Homesickness, Ingredients, Los Angeles, Nuts, Recipes, Stories, Winter
There is an expression: You are here. This is now. Useful when you’re telling stories to contemplate this from time to time. It is easy to look back, to dip into a time removed. But right at this moment I’m sitting in LA. It is early morning. Outside it is dark and rain has fallen and continues to fall, soaking our cushions on the garden sofa we found in the road by Lake Hollywood.
There is a ring of mushrooms that has sprung up outside our window. It is a dark morning without the fog and cold breath of an English winter, but still, it’s recognisably the cold months here. The darkness feels slippery. There are long, wet days that close around 4pm. It is dank and faintly claustrophobic to be inside so much. The windows don’t blow and rattle like they do when there are gales in England. The windows here are doors and they stand firm. Still, listening to the rain at night is comforting, slightly numbing.
And then I went out. To the farmers’ market, where I found pecans. I took some photos – actually I pointed my camera, snapped and moved on. I kept coming back though. Once to ask how to crack the shell (put two in your hand and squeeze), the second time to ask where the nuts came from (Fresno), and then he saw me coming again and he wasn’t sure how to react. Yes, they’re peaking now – the next few weeks are their time.
When I got home I couldn’t believe how truly beautiful they were. I loved the way they rattled in their netting and the surprisingly friable nature of the shell. Simple pressure splits the skin. These are fresh, ‘wet’ pecans and they have a sweetness to them missing in walnuts. My first crunch – creamy and dry, faintly tannic – and I thought of maple syrup.
Edmund de Waal talks in his book The Hare with Amber Eyes about the ‘default vagueness’ of melancholy and the ‘smothering lack of focus’ it can engender. We have our stories. Sometimes we forget to go out and make new ones. I have been missing England and the toing and froing of recent months has only added to this sense of dislocation and nostalgia. I have been keening. Now it’s time to be here. Because when I am no longer in this place, I will miss it.
So to pecans. I don’t want to mask their flavour and unique texture. I want to keep them simple and fairly whole. These toasted pecans go well with all manner of things. Here a pear, and though Ruth Watson decries the Conference as having ‘as much taste as a policeman in a string vest,’ I rather like the blandness and graininess. A nice ripe juicy pear anyway is a good thing. Take what you can get. Of course, sometimes it must be ice cream and nothing else. A ball of vanilla, a warm clutch of toasted pecans, a thin moat of maple syrup and I’m anyone’s.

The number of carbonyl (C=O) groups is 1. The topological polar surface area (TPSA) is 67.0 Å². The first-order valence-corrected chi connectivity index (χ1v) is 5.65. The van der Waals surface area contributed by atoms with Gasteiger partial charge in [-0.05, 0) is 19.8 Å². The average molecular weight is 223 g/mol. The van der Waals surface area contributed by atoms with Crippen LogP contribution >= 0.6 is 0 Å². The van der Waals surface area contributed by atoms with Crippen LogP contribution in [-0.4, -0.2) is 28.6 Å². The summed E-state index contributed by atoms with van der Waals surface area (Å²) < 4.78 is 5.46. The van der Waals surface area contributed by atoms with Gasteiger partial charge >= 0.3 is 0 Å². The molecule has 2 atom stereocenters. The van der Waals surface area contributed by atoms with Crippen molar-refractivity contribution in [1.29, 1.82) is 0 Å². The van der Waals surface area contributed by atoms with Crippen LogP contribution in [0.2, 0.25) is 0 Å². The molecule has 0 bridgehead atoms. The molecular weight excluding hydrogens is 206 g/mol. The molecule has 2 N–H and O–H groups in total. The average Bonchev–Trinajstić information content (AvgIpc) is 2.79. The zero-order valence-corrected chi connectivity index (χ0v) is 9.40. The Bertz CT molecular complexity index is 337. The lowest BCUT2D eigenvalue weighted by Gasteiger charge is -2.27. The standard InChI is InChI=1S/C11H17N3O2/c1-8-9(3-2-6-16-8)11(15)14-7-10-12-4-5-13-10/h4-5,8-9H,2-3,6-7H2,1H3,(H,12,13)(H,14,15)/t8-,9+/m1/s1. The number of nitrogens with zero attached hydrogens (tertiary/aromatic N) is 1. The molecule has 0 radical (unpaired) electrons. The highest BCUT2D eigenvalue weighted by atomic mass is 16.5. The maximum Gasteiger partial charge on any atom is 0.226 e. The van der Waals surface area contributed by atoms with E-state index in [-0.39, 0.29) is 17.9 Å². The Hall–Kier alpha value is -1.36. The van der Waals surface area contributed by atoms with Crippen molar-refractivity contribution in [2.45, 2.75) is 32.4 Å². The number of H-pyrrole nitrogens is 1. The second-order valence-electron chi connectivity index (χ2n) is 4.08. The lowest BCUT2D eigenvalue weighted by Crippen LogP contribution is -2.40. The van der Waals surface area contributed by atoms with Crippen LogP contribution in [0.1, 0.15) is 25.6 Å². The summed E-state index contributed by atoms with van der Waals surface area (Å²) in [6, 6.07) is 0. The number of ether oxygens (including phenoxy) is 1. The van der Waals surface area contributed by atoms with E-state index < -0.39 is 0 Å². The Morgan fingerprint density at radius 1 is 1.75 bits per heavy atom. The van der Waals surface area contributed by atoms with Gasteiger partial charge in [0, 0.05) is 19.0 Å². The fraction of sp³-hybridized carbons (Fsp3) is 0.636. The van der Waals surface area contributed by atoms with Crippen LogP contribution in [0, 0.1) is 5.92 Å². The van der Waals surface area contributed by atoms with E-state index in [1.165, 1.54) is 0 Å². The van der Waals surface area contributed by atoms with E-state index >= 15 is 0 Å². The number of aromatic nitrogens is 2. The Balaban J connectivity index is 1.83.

Sweet and salty pecans and a ripe pear
David Lebovitz, The Sweet Life in Paris
Deborah Madison, Seasonal Fruit Desserts
1 cup (170g) shelled pecans
1 tbs (15g) butter
1 tbs dark brown sugar
A good pinch of flaky sea salt (fleur de sel) or smoked sea salt
A good pinch of freshly ground black pepper
A finely chopped sprig of rosemary (optional)
Maple syrup (optional)
2 ripe pears
Spread the nuts on a baking sheet and roast in a 300F (180C) oven for about 5 minutes to ‘tickle out’ their flavour. Try to avoid colouring them too much. Melt the butter in a pan over a medium heat, add the rosemary (if using) and then the warmed pecans. Sprinkle the brown sugar over them, and stir until the sugar has melted. Remove from the heat, then sprinkle with the salt and a fresh grind of pepper. Let cool to harden. Tap the pecans gently with a rolling pin to break them up or leave them whole.
Peel, quarter and core the pears. Slice them and serve with the pecans and a drizzle of maple syrup if you have some. And if you have some ice cream, go for it.
Things that go well with pecans: vanilla ice cream, maple syrup, bananas, cream, caramel, avocados, blue cheese, apples, pears, dates and beets.
Your words drizzle over me like a warm maple syrup
Thank you 🙂 The pecans did all the work.
Heat Cage Kitchen said:
The best pecans come from Texas. 🙂 And, if nobody in LA told you, it’s pronounced ‘puh-CAHNZ.”
Jody and Ken said:
My brother grows pecans on his Texas property, but I’ve never heard the distinction between “wet” and “dried.” I’ll have to inquire what we’re getting. This sounds remarkably simple and deeply satisfying. Haven’t read HARE WITH THE AMBER EYES, but it is on my Kindle, slowing clawing its way to the top rung of the ladder. Great macro shots (that sounds dreadful for things so sensual and evocative, but it is what it is – really good). Ken
Sophie James said:
Hi Ken. Yes, the wet/dried distinction seems odd at first, doesn’t it. I first encountered it here in England with wet walnuts, and I had my first wet cobnuts (an English relative of hazelnuts) a few weeks ago. You can’t really use them in the same way as you would dried – to roast, grind for flour etc. They are sweeter, fresher and softer. New, almost. Thank you for the compliment of my ‘macro’ shots. Coming from you, the ‘governor’ of the great close-up, I am very chuffed (happy). Sophie